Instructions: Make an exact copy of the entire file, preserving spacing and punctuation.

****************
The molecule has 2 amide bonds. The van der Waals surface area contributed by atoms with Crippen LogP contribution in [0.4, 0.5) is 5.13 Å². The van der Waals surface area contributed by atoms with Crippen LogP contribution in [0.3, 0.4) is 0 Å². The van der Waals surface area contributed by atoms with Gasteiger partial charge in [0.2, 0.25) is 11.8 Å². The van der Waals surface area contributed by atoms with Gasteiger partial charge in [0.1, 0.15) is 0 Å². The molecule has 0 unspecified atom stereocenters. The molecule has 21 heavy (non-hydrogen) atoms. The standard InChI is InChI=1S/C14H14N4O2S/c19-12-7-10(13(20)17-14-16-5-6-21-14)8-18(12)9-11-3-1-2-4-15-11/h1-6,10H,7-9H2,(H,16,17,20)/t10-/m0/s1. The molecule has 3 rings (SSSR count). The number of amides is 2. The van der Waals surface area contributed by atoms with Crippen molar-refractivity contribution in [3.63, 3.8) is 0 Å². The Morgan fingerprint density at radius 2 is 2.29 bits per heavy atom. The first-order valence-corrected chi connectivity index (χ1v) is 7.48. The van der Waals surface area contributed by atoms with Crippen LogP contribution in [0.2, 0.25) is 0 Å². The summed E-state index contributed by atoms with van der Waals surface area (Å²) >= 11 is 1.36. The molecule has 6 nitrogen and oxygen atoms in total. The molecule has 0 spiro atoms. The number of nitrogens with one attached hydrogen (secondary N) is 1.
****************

The molecule has 2 amide bonds. The van der Waals surface area contributed by atoms with Crippen LogP contribution in [0.4, 0.5) is 5.13 Å². The van der Waals surface area contributed by atoms with Crippen LogP contribution in [0.3, 0.4) is 0 Å². The van der Waals surface area contributed by atoms with Gasteiger partial charge in [0.2, 0.25) is 11.8 Å². The van der Waals surface area contributed by atoms with Gasteiger partial charge in [0.1, 0.15) is 0 Å². The molecule has 0 unspecified atom stereocenters. The molecule has 21 heavy (non-hydrogen) atoms. The standard InChI is InChI=1S/C14H14N4O2S/c19-12-7-10(13(20)17-14-16-5-6-21-14)8-18(12)9-11-3-1-2-4-15-11/h1-6,10H,7-9H2,(H,16,17,20)/t10-/m0/s1. The molecule has 3 rings (SSSR count). The number of amides is 2. The van der Waals surface area contributed by atoms with Crippen molar-refractivity contribution in [3.63, 3.8) is 0 Å². The Morgan fingerprint density at radius 2 is 2.29 bits per heavy atom. The first-order valence-corrected chi connectivity index (χ1v) is 7.48. The van der Waals surface area contributed by atoms with Crippen LogP contribution in [0.2, 0.25) is 0 Å². The summed E-state index contributed by atoms with van der Waals surface area (Å²) >= 11 is 1.36. The molecule has 6 nitrogen and oxygen atoms in total. The molecule has 0 spiro atoms. The number of nitrogens with one attached hydrogen (secondary N) is 1.